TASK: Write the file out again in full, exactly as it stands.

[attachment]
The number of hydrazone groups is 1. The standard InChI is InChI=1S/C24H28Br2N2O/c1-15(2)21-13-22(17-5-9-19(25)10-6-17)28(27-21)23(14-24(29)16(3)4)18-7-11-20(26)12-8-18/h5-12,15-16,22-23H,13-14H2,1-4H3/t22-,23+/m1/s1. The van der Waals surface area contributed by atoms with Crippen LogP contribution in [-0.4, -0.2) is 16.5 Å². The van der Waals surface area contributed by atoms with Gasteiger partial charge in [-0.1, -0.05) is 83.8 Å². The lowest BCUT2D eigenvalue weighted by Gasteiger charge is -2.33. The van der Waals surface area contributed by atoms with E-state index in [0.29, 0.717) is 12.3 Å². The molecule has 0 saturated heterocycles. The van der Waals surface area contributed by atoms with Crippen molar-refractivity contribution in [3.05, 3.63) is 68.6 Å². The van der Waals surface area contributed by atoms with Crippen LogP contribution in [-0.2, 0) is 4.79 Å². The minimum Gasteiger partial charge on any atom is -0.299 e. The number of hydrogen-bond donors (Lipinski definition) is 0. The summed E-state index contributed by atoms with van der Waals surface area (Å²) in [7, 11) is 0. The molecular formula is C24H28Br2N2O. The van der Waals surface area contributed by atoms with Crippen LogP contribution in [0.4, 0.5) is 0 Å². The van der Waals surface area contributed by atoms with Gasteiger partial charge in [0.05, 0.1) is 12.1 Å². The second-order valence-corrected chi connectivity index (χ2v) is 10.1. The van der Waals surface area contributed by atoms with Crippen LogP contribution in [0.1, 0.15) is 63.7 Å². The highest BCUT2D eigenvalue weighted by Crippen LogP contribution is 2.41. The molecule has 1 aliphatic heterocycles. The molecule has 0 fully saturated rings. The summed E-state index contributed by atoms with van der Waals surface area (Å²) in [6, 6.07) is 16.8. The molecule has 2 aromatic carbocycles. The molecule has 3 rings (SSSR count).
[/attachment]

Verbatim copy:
The number of hydrazone groups is 1. The standard InChI is InChI=1S/C24H28Br2N2O/c1-15(2)21-13-22(17-5-9-19(25)10-6-17)28(27-21)23(14-24(29)16(3)4)18-7-11-20(26)12-8-18/h5-12,15-16,22-23H,13-14H2,1-4H3/t22-,23+/m1/s1. The van der Waals surface area contributed by atoms with Crippen LogP contribution in [-0.4, -0.2) is 16.5 Å². The van der Waals surface area contributed by atoms with Gasteiger partial charge in [-0.1, -0.05) is 83.8 Å². The lowest BCUT2D eigenvalue weighted by Gasteiger charge is -2.33. The van der Waals surface area contributed by atoms with E-state index in [0.29, 0.717) is 12.3 Å². The molecule has 0 saturated heterocycles. The van der Waals surface area contributed by atoms with Crippen molar-refractivity contribution in [3.05, 3.63) is 68.6 Å². The van der Waals surface area contributed by atoms with Crippen LogP contribution in [-0.2, 0) is 4.79 Å². The minimum Gasteiger partial charge on any atom is -0.299 e. The number of hydrogen-bond donors (Lipinski definition) is 0. The summed E-state index contributed by atoms with van der Waals surface area (Å²) in [7, 11) is 0. The molecular formula is C24H28Br2N2O. The van der Waals surface area contributed by atoms with Crippen LogP contribution in [0.4, 0.5) is 0 Å². The van der Waals surface area contributed by atoms with Gasteiger partial charge in [0.05, 0.1) is 12.1 Å². The second-order valence-corrected chi connectivity index (χ2v) is 10.1. The van der Waals surface area contributed by atoms with Crippen LogP contribution in [0.1, 0.15) is 63.7 Å². The highest BCUT2D eigenvalue weighted by Crippen LogP contribution is 2.41. The molecule has 1 aliphatic heterocycles. The molecule has 0 fully saturated rings. The summed E-state index contributed by atoms with van der Waals surface area (Å²) in [6, 6.07) is 16.8. The molecule has 2 aromatic carbocycles. The molecule has 3 rings (SSSR count).